Grads in western Manitoba village of St-Lazare face pull between post-secondary school, working at mine

The only student leaving the high school in the western Manitoba village of St-Lazare with a diploma this year says he’s planning to go work at a nearby mine come September — but not for long, he hopes.

Christian Simard plans to work at the potash mine in Rocanville, Sask., for a while, “to make money quickly and be able to pay for my education,” he said.

But working at the Nutrien-owned mine — just over the provincial border, less than 20 kilometres west of St-Lazare — isn’t a long-term plan for Simard.

“I’ll give myself a year at the most. I don’t want to get stuck at the mine. Most of the people who work there stay there,” he said.

An aerial shot shows several red and white buildings in a large mining operation.
Nutrien’s potash mine near Rocanville is located just west of the Manitoba-Saskatchewan border. (Nutrien)

Before making his decision, the 18-year-old considered post-secondary school — he thought about enrolling in kinesiology or physical education at university, or electrical engineering at Assiniboine Community College in Brandon, or the college’s agri-business program. He was accepted into all three programs.

But the pull between further education and working at the mine is something graduates in St-Lazare face every year, says Laura Audet, a teacher who has helped students navigate their future prospects as the guidance counsellor at École Saint-Lazar for the past 10 years.

“The most natural choice for our students is to go to work rather than to school,” said Audet. The closest university and community college to the village are in Brandon, more than 100 kilometres to the southeast.

“The mine, where several of their relatives work, offers very good wages and benefits, and they are well aware of this. They see others driving around in nice vehicles, then having lots of material things. It’s hard to fight that.”

A smiling woman sits behind her desk with colour-coded schedules on the wall behind her.
Laura Audet is the guidance counsellor at École Saint-Lazare in Manitoba. While work at the mine offers good wages, she says she wants to make sure her students know they have options after they graduate. (Catherine Moreau/Radio-Canada)

She’s clear that there’s nothing wrong with taking a job at the mine. The starting wage is around $30 an hour, she said — “a very good salary for a student, when you consider that the minimum wage is $15.30 an hour. It’s not a difficult choice for them.”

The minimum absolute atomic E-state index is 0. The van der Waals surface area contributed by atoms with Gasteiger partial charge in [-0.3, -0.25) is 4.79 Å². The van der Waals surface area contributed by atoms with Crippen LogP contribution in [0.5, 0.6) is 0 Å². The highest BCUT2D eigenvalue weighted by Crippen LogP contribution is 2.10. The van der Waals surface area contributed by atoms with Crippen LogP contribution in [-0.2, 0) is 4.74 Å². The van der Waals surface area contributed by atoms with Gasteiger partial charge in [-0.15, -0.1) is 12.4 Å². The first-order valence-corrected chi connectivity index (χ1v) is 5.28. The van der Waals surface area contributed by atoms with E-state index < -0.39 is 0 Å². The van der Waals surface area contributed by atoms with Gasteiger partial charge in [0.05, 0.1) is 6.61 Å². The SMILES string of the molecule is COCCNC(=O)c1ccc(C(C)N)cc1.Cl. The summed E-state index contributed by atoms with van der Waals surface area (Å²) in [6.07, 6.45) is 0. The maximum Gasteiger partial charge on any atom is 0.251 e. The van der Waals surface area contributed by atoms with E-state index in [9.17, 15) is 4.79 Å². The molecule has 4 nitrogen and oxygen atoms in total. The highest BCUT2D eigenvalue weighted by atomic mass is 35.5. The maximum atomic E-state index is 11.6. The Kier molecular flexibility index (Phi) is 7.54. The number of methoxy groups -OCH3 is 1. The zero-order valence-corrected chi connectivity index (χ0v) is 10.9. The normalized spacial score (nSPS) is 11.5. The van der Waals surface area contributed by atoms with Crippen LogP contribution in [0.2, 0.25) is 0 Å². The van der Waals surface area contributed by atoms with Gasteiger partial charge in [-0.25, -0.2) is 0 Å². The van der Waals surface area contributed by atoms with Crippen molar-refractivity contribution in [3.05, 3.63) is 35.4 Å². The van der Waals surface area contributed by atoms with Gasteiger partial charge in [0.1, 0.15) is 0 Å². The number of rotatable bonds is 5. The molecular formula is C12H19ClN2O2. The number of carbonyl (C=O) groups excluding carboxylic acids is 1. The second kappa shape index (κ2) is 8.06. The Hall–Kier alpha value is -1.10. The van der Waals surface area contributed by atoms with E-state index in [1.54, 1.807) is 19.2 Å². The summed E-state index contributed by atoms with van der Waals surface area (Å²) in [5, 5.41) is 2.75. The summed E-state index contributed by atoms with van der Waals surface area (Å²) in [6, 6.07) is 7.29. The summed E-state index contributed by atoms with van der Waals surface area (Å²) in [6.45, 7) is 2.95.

But she also wants to make sure students have options, so she encourages young people graduating from the school — which had 68 students from kindergarten to Grade 12 this year — to work toward a diploma or certification. 

“We know it can open doors for them, and if the mine closes one day, at least they won’t be left with nothing.”

St-Lazare has a population of just over 200, according to the latest census data. Just over 10 per cent of the population between the ages of 25 and 64 doesn’t have a high school diploma, Statistics Canada says, and for just over 40 per cent, the highest level of education is a high school diploma.

Among the École Saint-Lazare graduates who have gone on to post-secondary education is Noah Lemoine, the new physical education and English teacher at the school.

A young man wearing a cap and a Brandon University faculty of education sweatshirt smiles as he stands in a garden.
Noah Lemoine graduated from École Saint-Lazare, and has now returned as a teacher, after getting his education degree at Brandon University. He says he intends to encourage his students to follow their own dreams — whether that means post-secondary studies or going to work at the mine. (Catherine Moreau/Radio-Canada)

After graduating from École Saint-Lazare, he got an education degree at Brandon University. He’s fulfilling a childhood dream by landing a job at his former school, he said.

“Even when I was younger, my plan was always to go to university to become a physical education teacher,” he said.

There was a two-year gap between the end of his high school studies and his entry into university, but he never lost sight of his goal.

Several of his friends and relatives work at the Rocanville mine. Like Audet, he says there’s nothing wrong with the work, but he says he was never tempted by the wages at the mine — even though student teachers don’t get paid, he said.

“There are a lot of people who work just to make money. I know that money is important, but it’s not everything,” said Lemoine.

“My parents and friends have always supported my decision.”

He intends to do the same for his students, and encourage them to follow their dreams — whether that means post-secondary studies or going to work at the mine.

A green field in summertime, with large buildings visible in the background.
Driving along Manitoba’s only road to the village of St-Lazare, the silhouette of Nutrien’s Rocanville potash mine in Saskatchewan can be seen on the horizon. (Catherine Moreau/Radio-Canada)

Christian Simard says money did play a big part in his decision to take a job in Rocanville.

“It’s crazy how expensive houses are these days,” he said.

Still, Audet remains hopeful that Simard will continue his studies next year. And Simard says his mother will also remind him of his commitment to limit his time working at the mine.  

“She doesn’t want me to stay there, because it’s dangerous,” he said. “I’m going to be two kilometres underground.”